   Transportation
          Pipelines
          Trucking
          Rail
Credit Requirements

    SemCrude Bankruptcy
    Cost of Credit
    Credit Instruments
         Standby Letters of Credit
         Corporate Guarantee
         Pre-payments
Spencer Falls
Founder & President
EnMark Services, Inc.
1700 Pacific, Suite 4500
Dallas, Texas 75201

Direct: 214.965.9581
     Oil & Gas Seminar
     Thursday, October 28, 2008

Sponsored by:
Mineral Lease Agreements –
Creative Solutions

Alignment of Interest – Enticing Parties Back to
the Table
About K&L Gates
 Over 1700 Lawyers located in 28 cities on three continents, U.S.,
  Europe and Asia
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      magazine and Flex-Time Lawyers LLC, in the first-ever 2007 Best Law
      Firms for Women list.

Three Interrelated Topics For Discussion
 Current law and history of “Dominant” and
  “Servient” Estates
 Basics of a Mineral Lease
 Creative Solutions to Encourage Production in
  Today’s Environment of:
    Harsh reductions in lease bonuses
    Downward spiral of hydrocarbon prices, and
    The fact that the major publicly traded players are at
     a standstill.

History of “Dominant” and
“Servient” Estates
 In Texas and a number of other jurisdictions, the
  Mineral Estate is dominant over the surface estate.

 Origin in Spanish law – the King held separate
  ownership of all minerals.

 In 1862, the Texas Supreme Court held that the State
  could use the land in any way it chose in order to get
  to the minerals.

 Texas Constitution of 1866 released all minerals to
  owners of the soil.

 Mineral Estate may be severed, creating separate

Accommodation Doctrine/Refinements–Fact-Driven
 Texas Supreme Court recognized that the interests of land and
  surface owners are not always compatible. The “recurring problem
  of adjusting correlative rights.”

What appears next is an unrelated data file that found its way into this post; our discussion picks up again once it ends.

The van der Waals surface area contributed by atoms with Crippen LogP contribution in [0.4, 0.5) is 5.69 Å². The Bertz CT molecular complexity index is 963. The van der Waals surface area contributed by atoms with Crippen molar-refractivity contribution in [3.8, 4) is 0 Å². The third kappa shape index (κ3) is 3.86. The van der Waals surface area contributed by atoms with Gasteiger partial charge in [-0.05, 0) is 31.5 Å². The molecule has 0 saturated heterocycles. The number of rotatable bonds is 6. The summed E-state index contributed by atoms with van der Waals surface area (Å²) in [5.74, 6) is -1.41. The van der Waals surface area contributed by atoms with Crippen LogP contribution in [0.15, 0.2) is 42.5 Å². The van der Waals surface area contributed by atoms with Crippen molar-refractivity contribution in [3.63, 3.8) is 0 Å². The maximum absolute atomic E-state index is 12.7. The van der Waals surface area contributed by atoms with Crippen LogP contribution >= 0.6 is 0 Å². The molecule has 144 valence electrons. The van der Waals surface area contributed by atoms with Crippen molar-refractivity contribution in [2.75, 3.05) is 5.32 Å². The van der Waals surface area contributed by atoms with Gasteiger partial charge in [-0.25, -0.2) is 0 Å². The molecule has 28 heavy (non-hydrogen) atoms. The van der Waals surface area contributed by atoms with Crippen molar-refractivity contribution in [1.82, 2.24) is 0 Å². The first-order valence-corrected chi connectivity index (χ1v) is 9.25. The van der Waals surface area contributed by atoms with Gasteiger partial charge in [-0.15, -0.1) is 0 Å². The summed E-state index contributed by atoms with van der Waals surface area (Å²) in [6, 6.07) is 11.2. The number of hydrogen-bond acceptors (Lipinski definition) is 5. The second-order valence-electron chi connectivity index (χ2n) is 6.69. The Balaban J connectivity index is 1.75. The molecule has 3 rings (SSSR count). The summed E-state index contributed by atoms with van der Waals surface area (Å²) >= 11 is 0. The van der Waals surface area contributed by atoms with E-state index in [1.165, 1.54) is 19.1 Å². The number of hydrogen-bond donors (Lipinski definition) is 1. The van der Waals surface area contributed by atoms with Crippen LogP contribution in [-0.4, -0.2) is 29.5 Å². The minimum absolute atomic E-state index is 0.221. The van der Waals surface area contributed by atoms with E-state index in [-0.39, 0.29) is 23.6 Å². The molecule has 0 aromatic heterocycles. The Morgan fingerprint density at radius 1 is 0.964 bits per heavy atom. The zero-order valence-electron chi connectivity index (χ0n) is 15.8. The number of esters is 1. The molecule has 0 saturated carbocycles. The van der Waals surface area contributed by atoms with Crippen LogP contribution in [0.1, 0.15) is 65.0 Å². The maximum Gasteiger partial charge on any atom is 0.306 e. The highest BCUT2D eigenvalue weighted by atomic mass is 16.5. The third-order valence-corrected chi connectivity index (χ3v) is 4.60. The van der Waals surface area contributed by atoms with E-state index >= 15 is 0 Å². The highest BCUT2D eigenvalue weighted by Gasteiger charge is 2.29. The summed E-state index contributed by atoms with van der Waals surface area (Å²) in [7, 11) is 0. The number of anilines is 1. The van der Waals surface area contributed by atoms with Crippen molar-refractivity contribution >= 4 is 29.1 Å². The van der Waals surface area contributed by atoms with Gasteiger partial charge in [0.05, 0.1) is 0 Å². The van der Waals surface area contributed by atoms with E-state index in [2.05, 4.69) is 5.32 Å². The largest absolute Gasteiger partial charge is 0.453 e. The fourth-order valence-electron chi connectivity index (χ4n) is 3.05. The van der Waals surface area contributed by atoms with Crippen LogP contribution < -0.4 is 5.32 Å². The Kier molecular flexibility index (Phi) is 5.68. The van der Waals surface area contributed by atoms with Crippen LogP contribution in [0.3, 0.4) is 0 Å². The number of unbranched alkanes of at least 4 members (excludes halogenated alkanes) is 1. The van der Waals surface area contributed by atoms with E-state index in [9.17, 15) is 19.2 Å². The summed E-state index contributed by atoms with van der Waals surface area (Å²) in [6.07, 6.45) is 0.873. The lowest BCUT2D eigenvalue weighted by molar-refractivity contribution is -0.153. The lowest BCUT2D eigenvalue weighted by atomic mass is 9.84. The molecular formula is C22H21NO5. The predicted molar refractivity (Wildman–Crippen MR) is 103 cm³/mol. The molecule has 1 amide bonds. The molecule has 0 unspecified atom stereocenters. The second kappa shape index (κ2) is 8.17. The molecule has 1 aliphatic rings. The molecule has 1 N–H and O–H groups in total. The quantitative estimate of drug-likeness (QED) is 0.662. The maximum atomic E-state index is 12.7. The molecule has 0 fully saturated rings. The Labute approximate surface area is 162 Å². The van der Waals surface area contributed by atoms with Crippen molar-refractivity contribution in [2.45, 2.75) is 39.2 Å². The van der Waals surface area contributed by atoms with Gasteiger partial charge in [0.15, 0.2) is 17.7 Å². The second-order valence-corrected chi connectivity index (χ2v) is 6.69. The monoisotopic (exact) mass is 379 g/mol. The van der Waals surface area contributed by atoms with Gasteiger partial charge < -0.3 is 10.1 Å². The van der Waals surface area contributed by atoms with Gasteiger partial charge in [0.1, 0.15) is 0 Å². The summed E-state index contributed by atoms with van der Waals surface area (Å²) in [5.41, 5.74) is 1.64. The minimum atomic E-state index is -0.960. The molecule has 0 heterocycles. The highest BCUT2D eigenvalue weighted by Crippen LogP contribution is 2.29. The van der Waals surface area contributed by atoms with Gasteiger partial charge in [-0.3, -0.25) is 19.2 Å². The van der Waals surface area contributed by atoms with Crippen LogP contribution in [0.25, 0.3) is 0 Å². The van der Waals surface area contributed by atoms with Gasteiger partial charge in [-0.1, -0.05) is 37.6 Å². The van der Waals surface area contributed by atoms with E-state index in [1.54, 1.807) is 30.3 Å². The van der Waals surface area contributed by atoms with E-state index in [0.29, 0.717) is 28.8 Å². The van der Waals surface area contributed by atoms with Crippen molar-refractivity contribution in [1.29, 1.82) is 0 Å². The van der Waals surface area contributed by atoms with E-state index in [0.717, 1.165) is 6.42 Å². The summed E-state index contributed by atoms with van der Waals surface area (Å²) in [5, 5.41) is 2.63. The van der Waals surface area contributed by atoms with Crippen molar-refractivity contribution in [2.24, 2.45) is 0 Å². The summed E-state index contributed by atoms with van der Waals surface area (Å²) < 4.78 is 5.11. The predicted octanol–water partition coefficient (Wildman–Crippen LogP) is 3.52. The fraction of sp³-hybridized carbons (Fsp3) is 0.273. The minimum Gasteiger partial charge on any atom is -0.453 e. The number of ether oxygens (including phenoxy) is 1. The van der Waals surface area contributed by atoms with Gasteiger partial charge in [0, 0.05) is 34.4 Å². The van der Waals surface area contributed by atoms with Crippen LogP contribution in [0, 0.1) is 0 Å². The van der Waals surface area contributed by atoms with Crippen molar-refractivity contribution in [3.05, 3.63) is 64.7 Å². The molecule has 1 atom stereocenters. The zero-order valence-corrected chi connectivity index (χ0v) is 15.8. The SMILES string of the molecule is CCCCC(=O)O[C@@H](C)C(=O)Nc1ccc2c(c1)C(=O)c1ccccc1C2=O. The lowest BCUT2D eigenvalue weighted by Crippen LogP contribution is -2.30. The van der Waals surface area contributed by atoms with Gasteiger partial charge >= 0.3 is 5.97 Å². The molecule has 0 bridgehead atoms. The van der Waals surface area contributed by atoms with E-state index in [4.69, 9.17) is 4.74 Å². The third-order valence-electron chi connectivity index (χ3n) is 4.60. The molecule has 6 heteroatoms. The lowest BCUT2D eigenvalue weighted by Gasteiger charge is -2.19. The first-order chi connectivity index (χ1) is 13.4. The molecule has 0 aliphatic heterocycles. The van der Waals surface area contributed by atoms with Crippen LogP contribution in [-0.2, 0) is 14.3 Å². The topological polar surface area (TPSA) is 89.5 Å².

 “Reasonable Accommodation Doctrine” -- Getty Oil
    Operator must conduct activities with due regard for surface estate
     owner’s existing use if there were reasonable means available.
    Only if a reasonable alternative is available consistent with industry
     standard, will the Operator be required to consider existing use by
     surface owner .
    The conduct of the Lessee may not destroy or substantially impair the
     surface owner’s use of the surface – more than slight interference.
    Very fact-driven, and involves questions to be resolved by a jury, with
     competing expert testimony.

Encouraging Production -- Resource Plays still offer
attractive risk/reward propositions
 Over the last several years, horizontal drilling in Shale Plays has
  had an incredible economic impact.
 The competition between Operators escalated signing bonuses and
  royalty percentages rapidly.
 Based on recent media hype, the boom is over and the Operators
  are not willing to pay the escalated lease bonuses, and most
  Operators are backing off on leasing activities all together.
 When energy prices stabilize, this change in the market place could
  have a positive impact on economic return on E&P companies
  operating in Resource Plays.
    lower cost of leasehold acreage;
    decreased drilling cost and rig availability; and
    Valuable Leasehold will most likely expire during the Primary Term.

 The Mineral Lease
 The “Mineral Lease” outlines the rights,
  privileges and obligations of the gas
  company, the “Lessee,” and the mineral
  owner, the “Lessor.”

 Regardless of what anyone may tell you,
  there’s no “standard” lease form being used
  today. All terms are negotiable. The term
  “Producer’s 88 form” is common, but there
  are hundreds of forms with “88” referenced.

The Mineral Lease - Conveyance and Contract
 The name “Mineral Lease” is somewhat misleading -- the “lease” is